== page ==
3) Both women knit, but Wentworth gives a lot more detail of what exactly Miss Silver is doing – usually clothes for the very dispiriting-sounding children of her niece Ethel Burkitt. But there is a most startling scene in Through the Wall, where Miss Silver is strip searched to eliminate her from an investigation. It is really quite unnerving, and my contention is that Miss Marple would never be put through that, but that Gladys Mitchell’s Mrs Bradley wouldn’t turn a hair. And then there is the revelation that Miss S knits her own underclothes:
Mrs Larkin, being passionately addicted to crochet, became quite warm in her admiration of the edging which decorated Miss Silver’s high-necked spencer and serviceable flannelette knickers, which had three rows on each leg, each row being a little wider than the last. On being informed that the design was original she was emboldened to ask for the pattern, which Miss Silver promised to write down for her. After which they parted on very friendly terms…I have never really got over this whole scene.
****Added later: my friend Lucy pointed out in the comments below that I had misread this passage - it is a lace edging being crocheted, rather than knickers being knitted. I think I had picked the wrong bit of the book, mistaken it for THIS important section:
[Miss Silver discussed with Mrs Brand] a pattern for long-sleeved vests, and the address of a shop where the wool suitable for making them could be bought. It transpired that Florence had always worn wool next to the skin, and had now arrived at measurements which made it practically impossible for her to procure the necessary underwear. She got as far as saying that she might have some wool upstairs in the box-room, and Miss Silver offered to help her look for it in the morning.
Miss Marple is usually just knitting ‘something fluffy’ and occasionally a fascinator – a subject of much discussion on the blog, in its form of a light knitted head scarf rather than two feathers and a headband for wedding millinery. But I did like the detail that after someone has died, Miss Marple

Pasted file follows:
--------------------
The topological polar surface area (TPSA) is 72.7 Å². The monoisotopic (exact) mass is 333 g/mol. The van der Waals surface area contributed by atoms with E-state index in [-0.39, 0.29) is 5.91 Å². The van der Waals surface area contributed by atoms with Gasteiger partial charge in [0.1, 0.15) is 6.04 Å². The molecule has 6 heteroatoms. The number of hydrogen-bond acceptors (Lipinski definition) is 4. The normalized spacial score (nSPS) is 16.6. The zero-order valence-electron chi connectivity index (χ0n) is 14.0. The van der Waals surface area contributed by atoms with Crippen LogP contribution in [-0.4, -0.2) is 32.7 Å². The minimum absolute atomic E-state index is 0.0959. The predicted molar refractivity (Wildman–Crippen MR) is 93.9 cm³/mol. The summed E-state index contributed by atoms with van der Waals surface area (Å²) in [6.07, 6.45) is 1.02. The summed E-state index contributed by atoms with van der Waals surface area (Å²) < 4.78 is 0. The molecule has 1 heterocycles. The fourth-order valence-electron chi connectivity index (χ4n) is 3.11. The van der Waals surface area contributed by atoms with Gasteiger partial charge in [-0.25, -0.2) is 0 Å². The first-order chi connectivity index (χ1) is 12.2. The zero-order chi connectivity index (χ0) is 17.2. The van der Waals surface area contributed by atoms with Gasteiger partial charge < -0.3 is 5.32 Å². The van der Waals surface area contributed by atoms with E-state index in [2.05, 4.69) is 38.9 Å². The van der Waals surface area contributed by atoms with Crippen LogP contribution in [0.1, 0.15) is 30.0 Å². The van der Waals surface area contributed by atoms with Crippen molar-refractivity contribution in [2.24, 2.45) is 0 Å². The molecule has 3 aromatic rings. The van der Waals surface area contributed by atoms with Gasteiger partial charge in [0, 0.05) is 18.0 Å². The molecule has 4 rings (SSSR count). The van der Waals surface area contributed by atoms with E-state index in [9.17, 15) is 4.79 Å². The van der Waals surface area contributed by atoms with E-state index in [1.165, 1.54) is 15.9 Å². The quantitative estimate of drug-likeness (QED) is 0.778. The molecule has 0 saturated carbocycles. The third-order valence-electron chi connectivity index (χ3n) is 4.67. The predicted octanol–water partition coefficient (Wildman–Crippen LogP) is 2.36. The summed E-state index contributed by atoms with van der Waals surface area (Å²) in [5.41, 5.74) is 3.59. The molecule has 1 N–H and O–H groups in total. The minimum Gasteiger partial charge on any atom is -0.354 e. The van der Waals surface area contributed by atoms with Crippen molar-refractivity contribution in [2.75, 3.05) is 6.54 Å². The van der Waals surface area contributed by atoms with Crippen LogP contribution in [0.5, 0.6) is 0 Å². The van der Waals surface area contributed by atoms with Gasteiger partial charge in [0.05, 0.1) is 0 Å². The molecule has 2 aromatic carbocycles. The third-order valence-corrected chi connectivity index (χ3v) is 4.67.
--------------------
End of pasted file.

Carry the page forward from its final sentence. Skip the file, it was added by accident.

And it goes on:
laid aside the baby’s pink coat which she had previously been engaged in knitting and substituted a crocheted purple scarf. This half-mourning touch went with Miss Marple’s early Victorian ideas of tactfulness in the face of tragedy.
I loved this introduction:
‘Her name is Maud Silver. Louisa says she has solved many difficult cases besides being an extremely expert knitter.’ While, significantly, in her first case Miss Marple is described as a 'nasty old cat' by the charming heroine of the book.
Two final points about Miss Silver – as mentioned above, she coughs a lot. I have kept a count in some of her books, and it can be anything from 15 times to nearly 40, and they can be hesitant, prim, formal, enquiring, reproving, premonitory, and deprecatory. In the end Patricia Wentworth made this comment:
To those readers who have so kindly concerned themselves about Miss Silver's health: Her occasional slight cough is merely a means of self-expression. It does not indicate any bronchial affection. She enjoys excellent health. P. W.
And the other point about the Silver books - where DO the first names come from? Patricia Wentworth surely loves a heroine with a stupid name: Lisle and Tanis, and Meade, and Columba, Dorinda, Carmona, Mirrie. When young girls wish they had more glamorous lives, these are the kind of fake names they come up with. Fair play to Agatha Christie, she tends to give characters sensible names.
-----------------I loved using all pictures by Sir William Orpen last week, so had a look to see what I could find this time.
Dame Madge Kendal, an actress of the Victorian and Edwardian era.
The other picture is Portrait of an Old Lady by Carl Heuser.
I will leave the reader to decide which picture I have assigned to which old-lady-sleuth.